Government should be allowed to collect some taxes and spend them on courts, transportation, non-aggressive defense, and other matters of reasonable infrastructure. The mob cannot take my money just because it paternalistically thinks it knows how to spend it to help me better than I can spend it to help myself. That is truly insanity.

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Intervention is the problem – not the solution

Posted by gravisman on September 18, 2008

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What Iran crisis?

Posted by gravisman on September 1, 2008

If citizens of the United States have the right to keep and bear arms, why should the member states of the world not have the right to keep a military? Nobody spends more on their military forces than the United States, and somehow we like to act as though it’s wrong for someone like Iran to develop strength as well. The idea of nuclear non-proliferation is as insanely unfair as saying that anyone who hasn’t yet gotten broadband internet should never be allowed to have it. Nothing like setting the rules expressly against those who are already behind.

I titled this post after reading an article that asked the question of how the US should deal with the “Iran crisis.” The thought of Iran as somehow posing a crisis situation for our country belies a disturbing reality existing in the political thinking of the United States. How can we view a nation as presenting to us a crisis when they have done nothing to either us or anyone else, and they have not threatened to take any aggressive action toward us or anyone else.

Our invasion of Iraq was unfounded enough, but at least they had something to be framed as a history of aggression, even if that history was more than a decade old when we decided we must destroy them.

The way we treat other countries both reflects our current attitudes toward individual rights and inevitably shapes the evolution of those attitudes into the future. If we view Iran as a problem when they have not even done anything to hurt any other country, then what stops us from passing more and more laws to criminalize people haven’t hurt anyone else? The war on drugs has seen enough innocent people just trying to live their own lives put behind bars. If we continue down this path, we are sure to see more of the same.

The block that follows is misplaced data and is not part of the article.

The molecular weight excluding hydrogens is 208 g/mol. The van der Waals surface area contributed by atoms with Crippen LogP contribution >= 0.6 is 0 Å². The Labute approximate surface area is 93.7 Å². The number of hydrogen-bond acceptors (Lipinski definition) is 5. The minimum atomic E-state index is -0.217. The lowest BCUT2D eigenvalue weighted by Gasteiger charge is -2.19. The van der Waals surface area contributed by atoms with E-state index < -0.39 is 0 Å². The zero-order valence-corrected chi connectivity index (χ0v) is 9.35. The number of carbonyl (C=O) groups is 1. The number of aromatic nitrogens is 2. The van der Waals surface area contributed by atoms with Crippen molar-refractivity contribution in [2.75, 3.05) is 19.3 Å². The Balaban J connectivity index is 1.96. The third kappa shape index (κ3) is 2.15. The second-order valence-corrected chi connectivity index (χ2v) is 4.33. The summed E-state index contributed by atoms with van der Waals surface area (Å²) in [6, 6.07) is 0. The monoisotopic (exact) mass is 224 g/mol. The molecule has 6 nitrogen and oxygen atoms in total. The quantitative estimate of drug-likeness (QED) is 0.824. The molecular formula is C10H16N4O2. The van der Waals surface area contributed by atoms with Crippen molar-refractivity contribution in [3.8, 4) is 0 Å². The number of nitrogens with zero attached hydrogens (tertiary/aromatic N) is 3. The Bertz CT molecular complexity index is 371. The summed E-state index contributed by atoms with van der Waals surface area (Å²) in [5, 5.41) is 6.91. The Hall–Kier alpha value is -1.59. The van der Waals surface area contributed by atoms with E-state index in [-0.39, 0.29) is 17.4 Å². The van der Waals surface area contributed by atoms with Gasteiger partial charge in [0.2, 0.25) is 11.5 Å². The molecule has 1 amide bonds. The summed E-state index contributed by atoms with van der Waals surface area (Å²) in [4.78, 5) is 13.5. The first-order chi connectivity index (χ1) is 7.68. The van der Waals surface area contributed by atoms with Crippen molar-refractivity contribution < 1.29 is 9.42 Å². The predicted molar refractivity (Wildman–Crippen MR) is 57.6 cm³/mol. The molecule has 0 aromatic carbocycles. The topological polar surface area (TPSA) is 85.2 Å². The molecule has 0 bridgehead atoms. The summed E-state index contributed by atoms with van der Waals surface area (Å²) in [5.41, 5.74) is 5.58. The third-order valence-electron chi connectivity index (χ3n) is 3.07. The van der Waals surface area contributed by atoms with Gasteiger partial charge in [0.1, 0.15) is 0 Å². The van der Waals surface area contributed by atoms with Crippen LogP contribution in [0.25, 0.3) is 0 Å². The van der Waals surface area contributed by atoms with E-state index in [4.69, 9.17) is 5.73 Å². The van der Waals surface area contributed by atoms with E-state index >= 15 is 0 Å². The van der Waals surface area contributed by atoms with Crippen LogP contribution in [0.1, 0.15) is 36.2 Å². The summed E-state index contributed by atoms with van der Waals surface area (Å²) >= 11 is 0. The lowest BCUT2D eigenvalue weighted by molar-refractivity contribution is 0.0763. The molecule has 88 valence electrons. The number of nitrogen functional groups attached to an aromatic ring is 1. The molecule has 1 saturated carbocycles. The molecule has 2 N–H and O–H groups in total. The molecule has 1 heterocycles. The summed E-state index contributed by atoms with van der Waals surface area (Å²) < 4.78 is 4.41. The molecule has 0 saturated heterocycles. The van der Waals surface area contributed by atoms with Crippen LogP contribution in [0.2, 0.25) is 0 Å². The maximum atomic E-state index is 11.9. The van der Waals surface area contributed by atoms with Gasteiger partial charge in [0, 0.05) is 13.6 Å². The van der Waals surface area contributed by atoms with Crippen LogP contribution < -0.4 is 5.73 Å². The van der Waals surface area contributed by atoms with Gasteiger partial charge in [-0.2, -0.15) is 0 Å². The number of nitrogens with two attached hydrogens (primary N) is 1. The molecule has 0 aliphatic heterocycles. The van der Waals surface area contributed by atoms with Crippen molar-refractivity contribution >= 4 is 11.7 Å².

My question remains, in the end, what Iran crisis?

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Should opposite-sex marriage be legal?

Posted by gravisman on June 22, 2008

Same-sex marriage is up there on the list of current hot political topics. If the legality of same sex marriages can be questioned, why does nobody ever question the legality of opposite-sex marriages? This seems especially weird since our culture spends a great deal of effort trying to ensure that children and teens of the opposite sex never sleep in the same place, but once they hit the 20s, we change gears and do whatever we can to prevent those of the same sex bedding together. That’s just plain weird.

I digress, though. The real issue is about rights (i.e. special privileges) given to married couples by the government. For whatever reason, there is a large group of the population that is concerned with giving these same special privileges to couples of the same sex. I think I have to agree. We should not be giving out special privileges to same-sex couples. Just the same, though, we shouldn’t be giving special privileges to opposite sex couples.

The entire idea of marriage rights in the first place is discriminatory bullshit. It enacts legal favors to those who marry, which as a consequence discriminates the very ugly, the severely handicapped, and those who are just really bad at relationships. More than that, it discriminates against those who simply choose not to marry. Why should the class of married people have any rights not conferred to the class of unmarried?

As far as rights of joint ownership and property transfer following a death, and anything related to that, there’s no need for marriage for people to enjoy these rights. Two people (or even three or four!) can form any private contract they wish. Whatever contract people wish to form should then be honored by the courts and the government.

Same-sex marriage is not the issue. Marriage is the issue. The word marriage should mean nothing to the government, and the people can go about their business.

Posted in libertarian, philosophy | Tagged: , | 4 Comments »